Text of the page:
Summer Safety for Tots, Teens and Beyond

Posted on: June 23, 2015

Summer Safety for Tots, Teens and Beyond

By Dr. Jim Dwyer

Pediatric emergencies occur year round, but certain conditions are much more common in boy drinking watersummer. Visits to the emergency department for trauma increase significantly in the summer months. When school ends, most children increase the amount of time spent playing outdoors and, as a result, we see numerous cases of broken bones, sprains, strains, lacerations and concussions.

Fortunately, life-threatening trauma is not a common presentation. Parents can help prevent injuries by making sure children wear the proper safety equipment like helmets when bicycling, along with wrist, elbow, and knee pads when inline skating or skateboarding. I recommend visiting, which has useful tips on numerous child safety issues.

Ticks are a particular concern in Westchester and the surrounding areas. Tick-borne diseases such as lyme disease, babesiosis, and human granulocytic anaplasmosis (formerly known as ehrlichiosis) start showing up in the spring and peak in the summer months. The Centers for Disease Control and Prevention recommend using repellents with DEET, checking your clothing for ticks and showering after being outdoors.

With the hot weather comes heat-related illness. ER visits for dehydration and heat exhaustion are common in the summer. Staying well-hydrated and avoiding prolonged exertion in the heat are key to avoiding heat related illness.

Many teens may be starting summer jobs this time of year. Teens who work outdoors should stay well hydrated and protect themselves from the sun by wearing sunscreen or keeping skin covered. If they begin to feel overheated, lightheaded, nauseous, or develop a headache or excessive sweating, its time to get indoors to an air-conditioned environment and rehydrate.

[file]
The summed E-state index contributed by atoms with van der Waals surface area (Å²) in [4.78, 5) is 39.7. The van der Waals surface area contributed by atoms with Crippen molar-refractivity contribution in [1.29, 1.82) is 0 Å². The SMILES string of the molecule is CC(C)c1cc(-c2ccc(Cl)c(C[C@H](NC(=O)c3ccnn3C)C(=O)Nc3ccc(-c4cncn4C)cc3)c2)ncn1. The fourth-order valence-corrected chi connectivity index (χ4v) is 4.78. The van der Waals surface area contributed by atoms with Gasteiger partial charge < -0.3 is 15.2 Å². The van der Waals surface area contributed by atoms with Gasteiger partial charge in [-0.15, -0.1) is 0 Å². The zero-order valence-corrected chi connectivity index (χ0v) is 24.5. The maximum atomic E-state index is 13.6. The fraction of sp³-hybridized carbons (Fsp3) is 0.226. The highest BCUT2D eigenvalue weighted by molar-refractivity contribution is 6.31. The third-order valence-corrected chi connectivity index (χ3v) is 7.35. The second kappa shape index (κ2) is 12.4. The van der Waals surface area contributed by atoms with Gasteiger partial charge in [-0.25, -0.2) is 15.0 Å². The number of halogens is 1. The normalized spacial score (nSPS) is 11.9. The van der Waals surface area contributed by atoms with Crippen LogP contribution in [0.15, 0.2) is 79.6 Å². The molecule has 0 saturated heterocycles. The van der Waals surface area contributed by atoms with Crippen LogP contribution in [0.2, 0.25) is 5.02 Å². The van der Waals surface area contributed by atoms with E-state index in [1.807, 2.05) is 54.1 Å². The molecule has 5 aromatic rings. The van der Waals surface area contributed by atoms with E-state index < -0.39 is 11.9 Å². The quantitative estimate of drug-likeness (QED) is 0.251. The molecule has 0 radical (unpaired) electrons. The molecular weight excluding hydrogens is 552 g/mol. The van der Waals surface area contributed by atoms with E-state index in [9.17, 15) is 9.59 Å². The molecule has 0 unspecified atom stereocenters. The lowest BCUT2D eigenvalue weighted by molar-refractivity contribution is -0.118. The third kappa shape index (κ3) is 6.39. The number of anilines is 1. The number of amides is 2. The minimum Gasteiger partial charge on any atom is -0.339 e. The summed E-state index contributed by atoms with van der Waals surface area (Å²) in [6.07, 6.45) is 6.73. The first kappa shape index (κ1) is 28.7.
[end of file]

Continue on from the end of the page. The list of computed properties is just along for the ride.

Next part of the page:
There’s a common summer sickness that many parents don’t know about: It comes from enteroviruses, which cause vomiting and diarrhea. Good handwashing is key to avoiding illness and infecting others. When swimming pools open up, pain from otitis externa, commonly known as swimmer’s ear, becomes a common reason for a visit to the emergency room. Conjunctivitis, or pink eye, may be caused by a viral or bacterial infection and can also occur due to an allergic reaction to irritants in the air, like pollen and smoke or chlorine in swimming pools.

However, the biggest concern with swimming pools is drowning. Never let children swim unattended. One of the greatest gifts a parent can give a child is to invest in swimming lessons. Aside from the safety benefit of helping to prevent drowning, lessons will help the child overcome the fear of the water and safely enjoy swimming for a lifetime.

A final piece of advice, NEVER leave a child unattended in a car for any length of time. The temperature inside a vehicle can rise so quickly that it can kill a child in as little as 15 minutes. Be mindful when there is a change in your morning routine or if you are distracted by other events in your life, because that’s when a moment’s inattention can turn into a life-threatening situation.

Despite the potential for injury, remember that summertime is one of the greatest times in a child’s life. Get those kids off the iPads and video games so they can safely enjoy some outdoor fun!

Editor’s Note: James Dwyer, MD is the Director of Emergency Medicine at Northern Westchester Hospital. Read more of Dr. Dwyer’s blog posts.